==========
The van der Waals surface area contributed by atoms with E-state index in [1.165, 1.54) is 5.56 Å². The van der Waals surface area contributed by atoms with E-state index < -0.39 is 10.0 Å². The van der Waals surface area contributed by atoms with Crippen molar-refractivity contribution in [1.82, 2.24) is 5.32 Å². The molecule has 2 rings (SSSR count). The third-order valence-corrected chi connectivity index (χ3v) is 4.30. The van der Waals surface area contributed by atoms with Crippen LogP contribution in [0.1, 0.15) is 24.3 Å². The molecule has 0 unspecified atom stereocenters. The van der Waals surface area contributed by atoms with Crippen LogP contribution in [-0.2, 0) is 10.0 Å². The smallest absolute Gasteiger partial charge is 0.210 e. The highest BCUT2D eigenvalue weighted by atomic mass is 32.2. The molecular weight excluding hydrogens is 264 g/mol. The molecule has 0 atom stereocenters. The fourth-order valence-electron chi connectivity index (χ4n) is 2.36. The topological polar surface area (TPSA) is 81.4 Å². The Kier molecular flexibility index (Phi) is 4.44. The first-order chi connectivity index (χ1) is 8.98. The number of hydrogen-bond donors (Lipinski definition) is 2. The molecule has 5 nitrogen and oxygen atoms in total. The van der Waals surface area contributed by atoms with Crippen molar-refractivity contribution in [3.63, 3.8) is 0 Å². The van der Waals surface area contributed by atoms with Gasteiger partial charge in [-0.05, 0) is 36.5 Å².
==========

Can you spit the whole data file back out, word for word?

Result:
The van der Waals surface area contributed by atoms with E-state index in [1.165, 1.54) is 5.56 Å². The van der Waals surface area contributed by atoms with E-state index < -0.39 is 10.0 Å². The van der Waals surface area contributed by atoms with Crippen molar-refractivity contribution in [1.82, 2.24) is 5.32 Å². The molecule has 2 rings (SSSR count). The third-order valence-corrected chi connectivity index (χ3v) is 4.30. The van der Waals surface area contributed by atoms with Crippen LogP contribution in [0.1, 0.15) is 24.3 Å². The molecule has 0 unspecified atom stereocenters. The van der Waals surface area contributed by atoms with Crippen LogP contribution in [-0.2, 0) is 10.0 Å². The smallest absolute Gasteiger partial charge is 0.210 e. The highest BCUT2D eigenvalue weighted by atomic mass is 32.2. The molecular weight excluding hydrogens is 264 g/mol. The molecule has 0 atom stereocenters. The fourth-order valence-electron chi connectivity index (χ4n) is 2.36. The topological polar surface area (TPSA) is 81.4 Å². The Kier molecular flexibility index (Phi) is 4.44. The first-order chi connectivity index (χ1) is 8.98. The number of hydrogen-bond donors (Lipinski definition) is 2. The molecule has 5 nitrogen and oxygen atoms in total. The van der Waals surface area contributed by atoms with Crippen molar-refractivity contribution in [3.63, 3.8) is 0 Å². The van der Waals surface area contributed by atoms with Gasteiger partial charge in [-0.05, 0) is 36.5 Å².